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Amazon wages legal battle with New York attorney general over pandemic safety response

Amazon is waging a legal battle with New York’s attorney general over the company’s Covid-19 protections for workers, filing a federal lawsuit to preempt the state’s demands for more safety measures.

In a complaint Friday, Amazon rejected an earlier conclusion by New York Attorney General Letitia James finding that the company had fallen short of health and safety standards at the company’s warehouses and calling for additional redress. The complaint asks a judge to block James from using state law to enforce her requests, which include calls for Amazon to subsidize public transit and hire a health and safety consultant.

Describing James’s requests as “exorbitant demands,” Amazon argued in the filing that its existing protections for workers “far exceed what is required under the law” and “go well beyond measures that the Office of the New York Attorney General (OAG’) has deemed comprehensive.”

Amazon cited the company’s temperature screening policy, signs advising social distancing, and staggering employee shifts at its Staten Island facility as some examples of how it has gone above and beyond. An inspection by the city’s own sheriff’s office, Amazon said, found “absolutely no areas of concern.”

Critics of the company, including a number of its own employees, have said Amazon was slow to address the risks the coronavirus posed to frontline workers. Amazon did not announce temperature screenings, for example, until after numerous reports of illnesses and outbreaks at Amazon facilities nationwide.

Amazon has faced several employee lawsuits over its Covid response. Christian Smalls, an employee at the Staten Island facility who was fired after organizing a protest over the plant’s Covid-19 response, has worked with James on her investigation, and filed his own lawsuit against the company last year. (Amazon has said Smalls was fired for violating the terms of a Covid quarantine.) Another suit on similar issues has been tossed out by a judge.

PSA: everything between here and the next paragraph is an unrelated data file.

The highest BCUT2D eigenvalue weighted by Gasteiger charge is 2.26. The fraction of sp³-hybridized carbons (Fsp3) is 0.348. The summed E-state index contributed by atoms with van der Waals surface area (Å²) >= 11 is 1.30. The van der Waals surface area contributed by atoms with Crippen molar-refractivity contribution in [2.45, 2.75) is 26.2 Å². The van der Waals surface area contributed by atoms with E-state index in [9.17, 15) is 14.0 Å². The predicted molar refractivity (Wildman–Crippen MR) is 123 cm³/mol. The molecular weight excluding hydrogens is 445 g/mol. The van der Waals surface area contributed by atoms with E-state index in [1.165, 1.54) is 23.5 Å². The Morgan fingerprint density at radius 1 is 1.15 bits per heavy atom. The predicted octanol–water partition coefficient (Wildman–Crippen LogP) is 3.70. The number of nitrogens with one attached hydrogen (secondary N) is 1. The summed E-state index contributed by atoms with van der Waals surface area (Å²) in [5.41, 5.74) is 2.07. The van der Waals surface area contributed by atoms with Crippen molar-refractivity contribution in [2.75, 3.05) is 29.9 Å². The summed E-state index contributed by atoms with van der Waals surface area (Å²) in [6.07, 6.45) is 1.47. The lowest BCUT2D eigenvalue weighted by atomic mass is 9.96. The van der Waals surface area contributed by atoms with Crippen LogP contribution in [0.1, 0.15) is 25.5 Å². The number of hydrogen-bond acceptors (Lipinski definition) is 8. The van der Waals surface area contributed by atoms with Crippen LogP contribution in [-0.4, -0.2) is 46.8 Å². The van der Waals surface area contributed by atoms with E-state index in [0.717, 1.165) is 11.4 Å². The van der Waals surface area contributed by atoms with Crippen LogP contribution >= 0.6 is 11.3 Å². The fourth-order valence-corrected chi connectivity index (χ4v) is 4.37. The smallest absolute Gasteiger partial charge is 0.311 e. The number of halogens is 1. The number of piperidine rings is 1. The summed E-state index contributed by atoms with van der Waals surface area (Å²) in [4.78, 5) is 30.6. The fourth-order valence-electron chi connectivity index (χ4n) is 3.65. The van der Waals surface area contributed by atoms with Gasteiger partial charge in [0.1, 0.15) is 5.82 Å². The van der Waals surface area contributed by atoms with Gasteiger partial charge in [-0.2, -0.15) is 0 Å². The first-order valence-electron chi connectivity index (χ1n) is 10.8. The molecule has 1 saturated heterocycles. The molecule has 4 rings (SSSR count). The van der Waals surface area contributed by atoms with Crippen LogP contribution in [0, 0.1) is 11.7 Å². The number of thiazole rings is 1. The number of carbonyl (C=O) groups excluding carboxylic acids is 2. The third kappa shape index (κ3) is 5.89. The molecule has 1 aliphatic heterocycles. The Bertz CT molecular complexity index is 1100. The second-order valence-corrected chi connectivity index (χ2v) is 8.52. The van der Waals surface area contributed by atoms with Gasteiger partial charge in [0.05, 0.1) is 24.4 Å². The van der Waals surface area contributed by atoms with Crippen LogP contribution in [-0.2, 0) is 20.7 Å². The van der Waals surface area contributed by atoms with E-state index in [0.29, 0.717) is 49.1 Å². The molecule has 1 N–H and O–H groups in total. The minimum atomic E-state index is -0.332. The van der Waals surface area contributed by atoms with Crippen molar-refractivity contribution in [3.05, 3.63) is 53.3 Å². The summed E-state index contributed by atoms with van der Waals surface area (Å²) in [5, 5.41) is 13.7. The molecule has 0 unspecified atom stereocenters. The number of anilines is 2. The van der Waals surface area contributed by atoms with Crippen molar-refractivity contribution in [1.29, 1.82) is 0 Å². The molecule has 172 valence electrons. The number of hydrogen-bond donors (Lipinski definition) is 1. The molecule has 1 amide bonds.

Now, Amazon’s lawsuit reflects how the company is going on the offensive.

“The OAG has now threatened to sue Amazon if it does not immediately agree to a list of demands, many of which have no connection to health and safety and have no factual or legal basis,” Friday’s complaint said. “Among other things, the OAG has demanded that Amazon ‘disgorge’ profits, subsidize public bus service, reduce its production speeds and performance requirements, reinstate Mr. Smalls and pay large sums to Mr. Smalls and Mr. Palmer for ’emotional distress,’ retain a health and safety consultant to oversee safety and production, and adopt safety-related policies it already implemented.”

Amazon also alleged that federal workplace safety law should preempt James’s invocation of state law.

In response to the lawsuit on Friday, James accused Amazon of making “a sad attempt to distract from the facts and shirk accountability for its failures to protect hardworking employees from a deadly virus.”

“We will not be intimidated by anyone, especially corporate bullies that put profits over the health and safety of working people,” she said in a statement. “We remain undeterred in our efforts to protect workers from exploitation and will continue to review all of our legal options.”

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